The third priority is for projects or programs that provide indirect benefits to the common property fishery through economic development. Examples include funding for a commercial fishing dock or a common property sport fishing access site.
The next order of business that took up a large part of the meeting was addressing the thirteen funding requests submitted to DIPAC. Of the thirteen eight were approved and will be funded, they are:
1. NSRAA – 100% Deep Inlet cost recovery, 30% of Hidden Falls cost recovery, development costs of new enhancement programs, and replace shortfall from 2013 Deep Inlet cost recovery – $2.5 million.
2. SSRAA – Replacement funds for Neets Bay cost recovery fund and POWHA hatchery operations – $2 million.
3. ADF&G – Fund enhanced / wild interaction study – $2 million.
4. USFS – Fund fish- pass work on Davidson Creek – $98,000.
5. Pacific Salmon Treaty Coalition – Research and lobby work for New Treaty Annex – $15,000.
6. Chinook Futures Coalition – Delist Snake River fall Chinook salmon from ESA listing – $100,000.
7. DIPAC Scholarship Committee – Fund Fellowship Program – $1,075,000.
8. Juneau School District – Fund High School Hatchery Tech Program – $23,085.
The remaining five requests were not approved or were sent back to committee for more discussion:
1. Juneau Economic Development Council – Fund “STEM” Program and fund Ocean Cluster and Research & Development Cluster – $100,000.
2. ADF&G Sport Fish Division – Land purchase for additional sport fish access near Macaulay Hatchery – $50,000 – $87,500.
3. Haines Borough Alaska – New commercial drive down float $6,000,000 or any number lower. This request was referred back to committee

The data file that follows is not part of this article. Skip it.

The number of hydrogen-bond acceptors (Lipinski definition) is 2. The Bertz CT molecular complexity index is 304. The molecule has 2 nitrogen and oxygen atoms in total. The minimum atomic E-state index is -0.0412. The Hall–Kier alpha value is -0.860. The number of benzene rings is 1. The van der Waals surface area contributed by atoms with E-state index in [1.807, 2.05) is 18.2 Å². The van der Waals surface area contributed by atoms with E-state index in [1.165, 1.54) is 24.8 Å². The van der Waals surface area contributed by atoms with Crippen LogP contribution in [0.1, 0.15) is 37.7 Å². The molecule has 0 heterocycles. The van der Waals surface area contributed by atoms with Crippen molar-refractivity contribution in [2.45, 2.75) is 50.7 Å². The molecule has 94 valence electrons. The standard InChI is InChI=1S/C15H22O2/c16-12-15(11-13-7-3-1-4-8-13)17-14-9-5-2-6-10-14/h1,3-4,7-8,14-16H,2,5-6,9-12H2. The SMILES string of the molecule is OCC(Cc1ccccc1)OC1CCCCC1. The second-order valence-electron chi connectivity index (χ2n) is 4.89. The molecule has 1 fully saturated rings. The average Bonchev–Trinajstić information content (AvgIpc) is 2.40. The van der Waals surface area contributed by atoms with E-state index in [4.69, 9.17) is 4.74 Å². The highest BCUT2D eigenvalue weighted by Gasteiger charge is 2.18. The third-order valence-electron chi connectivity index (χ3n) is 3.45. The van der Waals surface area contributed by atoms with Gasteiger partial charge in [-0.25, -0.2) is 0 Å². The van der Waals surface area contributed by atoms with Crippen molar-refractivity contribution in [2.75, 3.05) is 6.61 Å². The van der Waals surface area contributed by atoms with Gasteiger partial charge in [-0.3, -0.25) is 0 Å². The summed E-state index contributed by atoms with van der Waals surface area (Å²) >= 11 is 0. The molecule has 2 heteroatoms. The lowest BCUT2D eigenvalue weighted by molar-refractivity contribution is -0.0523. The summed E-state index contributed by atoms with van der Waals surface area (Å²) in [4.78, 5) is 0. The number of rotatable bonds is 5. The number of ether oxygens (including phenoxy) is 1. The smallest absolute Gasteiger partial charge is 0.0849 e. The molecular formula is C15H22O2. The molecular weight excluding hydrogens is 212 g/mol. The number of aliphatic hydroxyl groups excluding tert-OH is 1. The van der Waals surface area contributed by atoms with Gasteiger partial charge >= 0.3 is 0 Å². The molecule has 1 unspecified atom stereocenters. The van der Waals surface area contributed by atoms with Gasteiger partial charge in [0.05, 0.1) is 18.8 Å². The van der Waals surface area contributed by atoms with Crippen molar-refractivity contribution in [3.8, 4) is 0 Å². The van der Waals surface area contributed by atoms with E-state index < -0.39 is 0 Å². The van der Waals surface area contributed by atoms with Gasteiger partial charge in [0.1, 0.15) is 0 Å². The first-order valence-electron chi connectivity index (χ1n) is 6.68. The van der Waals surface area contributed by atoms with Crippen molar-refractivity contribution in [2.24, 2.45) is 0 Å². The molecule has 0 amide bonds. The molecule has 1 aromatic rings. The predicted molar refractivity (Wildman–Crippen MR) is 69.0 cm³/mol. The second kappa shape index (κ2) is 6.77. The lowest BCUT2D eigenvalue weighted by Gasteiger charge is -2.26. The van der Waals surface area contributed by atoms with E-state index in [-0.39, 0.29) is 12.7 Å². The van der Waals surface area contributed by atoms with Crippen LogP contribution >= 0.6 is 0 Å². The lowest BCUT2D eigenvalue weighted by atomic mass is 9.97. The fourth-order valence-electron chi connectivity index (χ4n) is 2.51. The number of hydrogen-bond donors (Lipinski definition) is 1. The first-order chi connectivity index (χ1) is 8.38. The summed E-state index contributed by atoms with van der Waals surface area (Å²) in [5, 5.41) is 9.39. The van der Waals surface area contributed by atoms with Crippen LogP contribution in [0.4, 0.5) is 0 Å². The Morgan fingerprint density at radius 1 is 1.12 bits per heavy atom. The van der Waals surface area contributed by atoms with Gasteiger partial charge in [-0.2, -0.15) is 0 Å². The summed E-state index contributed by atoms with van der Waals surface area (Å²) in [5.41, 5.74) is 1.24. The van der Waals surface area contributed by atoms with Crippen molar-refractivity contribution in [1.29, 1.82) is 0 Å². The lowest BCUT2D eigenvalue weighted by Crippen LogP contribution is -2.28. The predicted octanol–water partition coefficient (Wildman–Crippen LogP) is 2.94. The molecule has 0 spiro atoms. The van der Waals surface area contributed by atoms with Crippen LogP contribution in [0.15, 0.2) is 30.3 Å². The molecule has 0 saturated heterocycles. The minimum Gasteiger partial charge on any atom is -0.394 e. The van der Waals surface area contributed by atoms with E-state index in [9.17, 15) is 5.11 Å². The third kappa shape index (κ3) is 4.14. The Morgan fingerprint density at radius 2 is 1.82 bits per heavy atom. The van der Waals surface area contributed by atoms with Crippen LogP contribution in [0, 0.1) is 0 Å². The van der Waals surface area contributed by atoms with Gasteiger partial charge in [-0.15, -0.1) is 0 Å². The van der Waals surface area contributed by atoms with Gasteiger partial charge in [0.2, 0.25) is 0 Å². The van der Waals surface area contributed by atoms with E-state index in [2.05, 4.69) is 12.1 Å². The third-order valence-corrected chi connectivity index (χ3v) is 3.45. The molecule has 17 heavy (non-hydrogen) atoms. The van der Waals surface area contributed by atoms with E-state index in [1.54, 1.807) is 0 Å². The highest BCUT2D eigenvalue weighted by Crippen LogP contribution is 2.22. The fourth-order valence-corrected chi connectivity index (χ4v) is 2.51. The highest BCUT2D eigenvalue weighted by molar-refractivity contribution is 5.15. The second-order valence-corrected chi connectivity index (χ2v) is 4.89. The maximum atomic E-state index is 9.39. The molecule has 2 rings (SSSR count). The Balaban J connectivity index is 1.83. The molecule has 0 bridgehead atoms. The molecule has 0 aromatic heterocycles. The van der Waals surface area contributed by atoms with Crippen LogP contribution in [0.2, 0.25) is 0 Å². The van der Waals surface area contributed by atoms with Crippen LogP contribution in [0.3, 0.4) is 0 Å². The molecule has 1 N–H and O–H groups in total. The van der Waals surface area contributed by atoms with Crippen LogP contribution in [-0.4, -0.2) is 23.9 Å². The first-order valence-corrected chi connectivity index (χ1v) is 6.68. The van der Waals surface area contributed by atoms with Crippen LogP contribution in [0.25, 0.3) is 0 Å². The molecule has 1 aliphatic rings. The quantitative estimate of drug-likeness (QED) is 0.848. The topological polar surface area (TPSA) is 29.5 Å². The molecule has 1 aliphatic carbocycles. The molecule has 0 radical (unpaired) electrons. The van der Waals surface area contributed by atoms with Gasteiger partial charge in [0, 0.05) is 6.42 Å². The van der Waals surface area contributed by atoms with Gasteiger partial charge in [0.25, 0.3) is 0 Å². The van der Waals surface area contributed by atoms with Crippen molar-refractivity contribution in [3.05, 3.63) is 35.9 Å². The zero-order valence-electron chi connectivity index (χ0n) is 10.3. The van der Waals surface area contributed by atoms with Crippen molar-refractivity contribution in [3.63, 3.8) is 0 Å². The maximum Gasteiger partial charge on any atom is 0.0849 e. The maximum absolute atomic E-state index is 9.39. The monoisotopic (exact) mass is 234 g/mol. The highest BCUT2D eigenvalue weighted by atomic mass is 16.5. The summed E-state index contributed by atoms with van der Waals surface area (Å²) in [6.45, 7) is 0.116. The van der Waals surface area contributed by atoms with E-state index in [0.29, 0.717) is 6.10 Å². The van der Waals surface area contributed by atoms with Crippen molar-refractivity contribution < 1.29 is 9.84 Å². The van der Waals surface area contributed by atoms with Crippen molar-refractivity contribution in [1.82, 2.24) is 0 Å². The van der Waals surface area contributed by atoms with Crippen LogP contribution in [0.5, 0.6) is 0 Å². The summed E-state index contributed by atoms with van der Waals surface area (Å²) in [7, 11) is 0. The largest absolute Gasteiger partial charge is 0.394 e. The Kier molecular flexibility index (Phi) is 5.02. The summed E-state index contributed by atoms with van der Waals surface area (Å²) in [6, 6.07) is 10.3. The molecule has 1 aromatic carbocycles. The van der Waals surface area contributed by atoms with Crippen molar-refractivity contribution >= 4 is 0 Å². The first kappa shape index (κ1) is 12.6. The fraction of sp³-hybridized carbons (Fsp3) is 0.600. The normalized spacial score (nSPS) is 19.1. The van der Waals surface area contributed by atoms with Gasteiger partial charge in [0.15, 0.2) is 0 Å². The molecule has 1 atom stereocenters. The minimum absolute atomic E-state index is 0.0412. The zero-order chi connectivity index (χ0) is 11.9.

4. Juneau Whale Project – Bronze whale sculpture for downtown – a $250 -$ 50,000.
5. Sitka High School Class of ’71 – Bronze sculpture for Sitka Harbor – $10,000
The remaining balance of $4.6 million was put into the reserve fund. This will ensure DIPAC has the revenue to deal with upcoming water issues with the Salmon Creek dam and pipeline, the source of the hatchery’s water. Both the dam and upper pipe section are over one hundred years old.
Last winter Yakutat Regional Aquaculture Association (YRAA) sent a letter to DIPAC and also came to a production meeting requesting ten million eyed summer chum eggs to get their show started. DIPAC sent YRAA a letter indicating its willingness to supply the chum eggs for a period of up to four years provided that:
1. YRAA receives written approval from ADF&G to release DIPAC chums in Yakutat.
2. Identifies and secures a feasible hatchery site and adequate water supply.
3. Produces a completed hatchery design that includes incubation, thermal marking capabilities, fish ladder, brood stock and egg take facilities sufficient to support a self-sustaining program.
4. YRAA receives hatchery permit from ADF&G to operate in the Yakutat area.
Successful completion of these conditions would constitute a situation under which the two parties can get together and finalize an agreement for providing eggs to YRAA.
Haines Sportsman’s Association, INC. sent a letter requesting DIPAC to take over management, funding, and operation of the king salmon incubator located on Big Boulder Creek near Haines and reinstate the net pen program in Lutak Inlet. Norm Hughes will be doing some fact finding and will bring that info back to the production committee next fall.